We humans might pride ourselves with all our achievements. Yes, we sent one of us on to Moon, may be Mars very soon; we have eradicated small pox, we have defeated tuberculosis & malaria, we have created excellent channels of communication, we can talk to people on the other side of the world seamlessly. But, we are also the most cruel of all the species on this earth. I have never heard of animals killing fellow animals 'just like that', I have not heard of animals indulging in opportunistic sexual violence. God! How can we behave this way? how can we be so anti-social while calling ourselves the most social of all species? There is of course the court of law, but what about our conscience? Do we have nerves at all in our moral spine? This week has been  brutal, first the gunning down of innocent children and then the brutal assault on a young girl in Delhi. Not that either of the two incidents were the first or that they are going to be the last. Gun violence is so common here in the States that it is a part of routine life, it does not shake people or make them stand up and run , unless of course you see the gun being pointed at you.
Similarly sexual violence is very common in India, more so in Delhi. The location of the latest attack, the charter buses, everything is so familiar to me having been in JNU for half a decade. I would never go out of my campus after dark. Delhi never made me feel safe. Never. After all these years and after living in the States for the better part of the decade, I now know the difference. The probability of becoming a victim in Delhi is far higher than any of the other cities in the developed world. India cannot ensure the safety of half its citizens and wants to think of herself as an emerging giant?  what rubbish.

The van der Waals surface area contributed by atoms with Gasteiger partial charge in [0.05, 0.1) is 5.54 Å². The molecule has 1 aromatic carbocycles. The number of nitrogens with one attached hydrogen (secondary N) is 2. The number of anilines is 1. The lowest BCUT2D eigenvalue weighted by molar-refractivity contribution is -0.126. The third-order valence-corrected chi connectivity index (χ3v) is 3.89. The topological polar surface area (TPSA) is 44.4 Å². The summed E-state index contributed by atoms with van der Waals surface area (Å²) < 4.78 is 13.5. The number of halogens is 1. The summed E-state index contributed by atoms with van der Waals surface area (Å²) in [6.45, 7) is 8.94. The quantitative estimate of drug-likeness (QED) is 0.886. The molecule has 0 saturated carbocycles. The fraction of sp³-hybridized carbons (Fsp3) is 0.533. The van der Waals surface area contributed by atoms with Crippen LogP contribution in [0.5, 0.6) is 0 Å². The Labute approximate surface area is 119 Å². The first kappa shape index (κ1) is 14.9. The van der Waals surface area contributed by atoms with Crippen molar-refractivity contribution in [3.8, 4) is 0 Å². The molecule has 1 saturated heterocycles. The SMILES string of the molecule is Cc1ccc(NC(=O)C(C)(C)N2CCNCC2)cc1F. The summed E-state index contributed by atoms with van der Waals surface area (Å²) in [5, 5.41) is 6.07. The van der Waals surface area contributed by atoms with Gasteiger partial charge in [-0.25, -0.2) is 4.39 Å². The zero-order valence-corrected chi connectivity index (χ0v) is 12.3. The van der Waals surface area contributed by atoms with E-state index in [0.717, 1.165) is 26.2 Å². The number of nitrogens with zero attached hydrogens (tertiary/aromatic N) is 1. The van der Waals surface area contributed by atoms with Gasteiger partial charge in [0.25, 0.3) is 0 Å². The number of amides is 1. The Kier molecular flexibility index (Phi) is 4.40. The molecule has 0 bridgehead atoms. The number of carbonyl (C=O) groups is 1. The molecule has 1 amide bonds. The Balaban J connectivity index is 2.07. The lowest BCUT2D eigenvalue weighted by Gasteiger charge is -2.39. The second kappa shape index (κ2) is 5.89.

All these episodes and the fact that my own Sunny boy thinks that 'Amma can fix everything for me'  chilled my bones. I needed something to warm up my bones as well as my heart. This Broccoli soup tried to do that. It was hard but an effort in the right direction for I confess I am a die hard foodie.
We will need,

Broccoli (florets and steam and all) 1 lb
Butter 1 tbsp
Potatoes 1 diced
Garlic 1 clove
Onion 1 small diced
Bay leaf 1
Cloves 2
Nutmeg a dash
Milk 2 cups
Black pepper and salt to taste

  • Trim and wash the broccoli. Discard the tough ends and the fibrous skin on the stem. Dice and set it aside.
  • Heat the butter in a soup pot. Once the butter starts to brown on the edges, throw in the garlic. Saute for a few seconds. 
  • Once the garlic is golden in colour, throw in the onions and saute till they are brown at the edges. 
  • Throw in the potatoes. Saute till they are golden brown in colour. 
  • Throw in the broccoli and saute till the broccoli bits brown a bit and reduce heat.
  • Throw in about a cup and water and cook the vegetables are very tender. 
  • Once the vegetables are fork tender, puree the mixture in a blender and return it the the soup pot. 
  • Stir in the milk, adjust salt and pepper and simmer till nice and thick. Serve it with a choice of bread and some cheese.
P.S: I almost never use stock or broth in my soups. They sort taste way too weird for me.  However, I use fresh garlic, spices like bay leaf, cloves and nutmeg which more than compensates for the stock. Also I find that cornstarch as a thickener sort of turns down the soup a notch. So I prefer to use Potatoes in my soups. Not only they thicken the soup but gives it a lot more body which I love. I also hate stock cubes. They are nothing but beautifully packaged garbage.

Panner Pepper Masala